On woensdag, apr 30, 2003, at 18:20 Europe/Amsterdam, Stephen Sprunk
this is an interesting point, but I think it has more to do with
the prefixes are statically bound to customers than the length of
why would giving customers static /64s result in fewer
routes in your IGP than giving them static /48s?
I was suggesting nothing of the sort; just assumed that _if_ you're
going to give a customer something fixed it would be a /48 while a
dynamic /48 doesn't make much sense the way things are now.
IMHO, dialup is a bad example because static IPs per customer are rare;
let's switch to the cable/dsl market.
Standard practice is to connect all customers in a given area (or
in a given period) to a single concentrator via some sort of virtual
(PPPoE, ATM, FR, etc). This concentrator then internally bridges all
these virtual circuits into a single subnet with a single prefix,
one route for N customers.
Ok, I'm not all that familiar with cable/ADSL, but isn't this more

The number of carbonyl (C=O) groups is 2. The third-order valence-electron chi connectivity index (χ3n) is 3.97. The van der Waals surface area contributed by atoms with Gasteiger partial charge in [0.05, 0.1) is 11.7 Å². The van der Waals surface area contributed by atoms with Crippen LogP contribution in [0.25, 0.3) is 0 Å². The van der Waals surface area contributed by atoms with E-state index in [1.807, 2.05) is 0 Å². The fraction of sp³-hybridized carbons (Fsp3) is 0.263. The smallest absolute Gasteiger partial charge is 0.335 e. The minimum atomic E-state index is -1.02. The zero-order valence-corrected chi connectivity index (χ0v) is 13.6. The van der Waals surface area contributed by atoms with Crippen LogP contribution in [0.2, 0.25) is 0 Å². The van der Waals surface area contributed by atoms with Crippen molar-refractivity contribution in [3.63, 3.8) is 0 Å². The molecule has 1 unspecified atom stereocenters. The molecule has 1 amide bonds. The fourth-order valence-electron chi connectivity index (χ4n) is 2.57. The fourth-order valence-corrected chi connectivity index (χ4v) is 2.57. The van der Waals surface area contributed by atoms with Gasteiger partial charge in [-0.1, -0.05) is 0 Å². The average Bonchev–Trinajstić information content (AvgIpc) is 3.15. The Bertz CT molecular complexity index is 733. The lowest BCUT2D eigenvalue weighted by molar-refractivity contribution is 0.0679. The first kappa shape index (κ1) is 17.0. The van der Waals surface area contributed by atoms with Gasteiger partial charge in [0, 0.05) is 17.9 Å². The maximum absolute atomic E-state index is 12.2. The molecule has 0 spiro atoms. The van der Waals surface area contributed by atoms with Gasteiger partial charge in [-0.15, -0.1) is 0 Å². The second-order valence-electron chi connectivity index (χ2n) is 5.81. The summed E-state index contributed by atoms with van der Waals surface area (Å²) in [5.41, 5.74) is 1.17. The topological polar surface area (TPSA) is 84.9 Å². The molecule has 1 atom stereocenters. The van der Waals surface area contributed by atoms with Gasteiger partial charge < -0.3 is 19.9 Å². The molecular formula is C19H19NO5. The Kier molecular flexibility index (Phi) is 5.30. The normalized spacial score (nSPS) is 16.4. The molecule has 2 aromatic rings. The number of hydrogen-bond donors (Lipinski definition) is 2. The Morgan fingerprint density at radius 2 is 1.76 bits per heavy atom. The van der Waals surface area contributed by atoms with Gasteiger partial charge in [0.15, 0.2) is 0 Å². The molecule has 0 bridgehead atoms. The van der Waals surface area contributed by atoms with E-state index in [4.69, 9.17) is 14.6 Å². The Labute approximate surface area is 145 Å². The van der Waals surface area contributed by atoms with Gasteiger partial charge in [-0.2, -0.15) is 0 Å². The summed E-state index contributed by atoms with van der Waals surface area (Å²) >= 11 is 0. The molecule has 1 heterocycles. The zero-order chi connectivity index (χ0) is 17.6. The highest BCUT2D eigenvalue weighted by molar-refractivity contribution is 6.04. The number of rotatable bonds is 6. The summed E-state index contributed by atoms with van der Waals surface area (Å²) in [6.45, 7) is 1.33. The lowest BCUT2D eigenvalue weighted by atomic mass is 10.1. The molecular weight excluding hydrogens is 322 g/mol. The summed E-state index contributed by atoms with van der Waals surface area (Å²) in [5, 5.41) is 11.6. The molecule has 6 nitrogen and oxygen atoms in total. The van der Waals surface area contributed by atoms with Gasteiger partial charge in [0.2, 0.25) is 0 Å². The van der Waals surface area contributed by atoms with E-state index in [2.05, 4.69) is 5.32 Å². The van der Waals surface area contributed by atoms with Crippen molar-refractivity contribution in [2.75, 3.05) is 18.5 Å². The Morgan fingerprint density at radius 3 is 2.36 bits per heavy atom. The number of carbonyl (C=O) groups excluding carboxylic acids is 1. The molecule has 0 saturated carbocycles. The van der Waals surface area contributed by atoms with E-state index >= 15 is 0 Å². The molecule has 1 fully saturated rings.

often done by giving each customer a virtual point to point link? In
the case of PPP over ethernet I don't see how it could work otherwise.
Now of course you can then proxy ARP...
OTOH, if you assign a prefix to each customer,
you then have between N+1 and 2N routes for N customers.
Unless you aggregate, of course. For cable/ADSL that shouldn't be a
problem as the customers conveniently stay in the same place. :-) Not
so with dial.
The latter might
be justified if we're truly committed to eliminating NATs, but it
lot more in routes, in administration, and in address waste (assigning
to what is, in nearly all cases, 1-4 hosts).
So we should give them a /126???
I guess a /64 would be enough for most people. You are underestimating
the number of hosts, though: don't forget about IP phones, IP radios
and stuff like that. And I'm not even counting more obscure examples
such as IP refrigirators.